Higher Than A Weather Balloon
John Carney wrote recently that he has never let a 4AD record into his house, and whilst I understand where he is coming from, I have to say he’s missed out on a lot of great records both past and present. For a start, 4AD have just released a new Mountain Goats record. But why did I not know about this until an email from John Darnielle arrived offering to send me a copy? A new Mountain Goats record should be the sort of thing that should be front page news, but is instead the sort of thing that gets ignored in favour of… in favour of… actually, you know, these days I have no idea what it gets ignored in favour of. I’m just sure it’s not as worthy, because what possibly could be?

I asked a year ago why John Darnielle was not a household name and no-one has yet given me a reasonable explanation. The new Mountain Goats record, We Shall All Be Healed, on which Darnielle again teams up with Peter Hughes and Franklin Bruno (amongst other mighty Mountain Goat musicians), is more evidence that in the ideal world where wayward tales of Belgian escapades and pigs that run straightaway into the water are more highly feted than those of banal sexual encounters in faraway imaginary climes, Mountain Goats are more famous than Justin Timberlake. Of course in the harsher environment of the ‘real world’, people tend not to relate much to songs that sound like Dylan with a Masters Degree, tend to shy away from songs that blend stripped bare passion with melancholy solitude. Their loss is our gain.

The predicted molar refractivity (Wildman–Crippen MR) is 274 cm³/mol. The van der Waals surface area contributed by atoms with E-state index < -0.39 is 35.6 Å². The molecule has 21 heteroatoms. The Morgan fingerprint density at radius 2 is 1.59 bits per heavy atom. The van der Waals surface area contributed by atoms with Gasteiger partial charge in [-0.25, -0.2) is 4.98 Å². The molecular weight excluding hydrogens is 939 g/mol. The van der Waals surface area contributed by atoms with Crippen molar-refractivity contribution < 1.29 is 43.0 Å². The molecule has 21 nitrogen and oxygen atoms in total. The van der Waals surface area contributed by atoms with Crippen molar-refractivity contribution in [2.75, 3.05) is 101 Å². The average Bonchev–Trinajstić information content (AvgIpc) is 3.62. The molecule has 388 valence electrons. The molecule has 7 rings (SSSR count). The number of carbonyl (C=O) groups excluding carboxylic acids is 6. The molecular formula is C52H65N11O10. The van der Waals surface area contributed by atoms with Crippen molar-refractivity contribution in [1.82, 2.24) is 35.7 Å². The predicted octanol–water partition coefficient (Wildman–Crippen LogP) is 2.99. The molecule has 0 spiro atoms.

There’s a train of thought that says that between the early post-punk explorations of ’80 to ’82 and the Acid House explosion of ’88 to ’89, the ’80s was a bit of a desolate wasteland where anxious morose kids wielded guitars and winged from behind their fringes. And whilst it’s partly true, it denies the existence of a lot of interesting stuff. I’ve been reminded of this recently with some reissues on the Egg records restoration programme. First on the list is Plaster Saint, a six tracker from The Church Grims. Hauling themselves from the murk of Paisley in the mid ‘’80s, the Church Grims were a gang of street urchins in love with dreams of Rimbaud and James Kirk, and they made a mighty fine sound that left nerves jangling. With a June Brides trumpet and an early James off-kilter skirl, they punched below the belt and kissed above the stars. I loved them dearly, and do so again.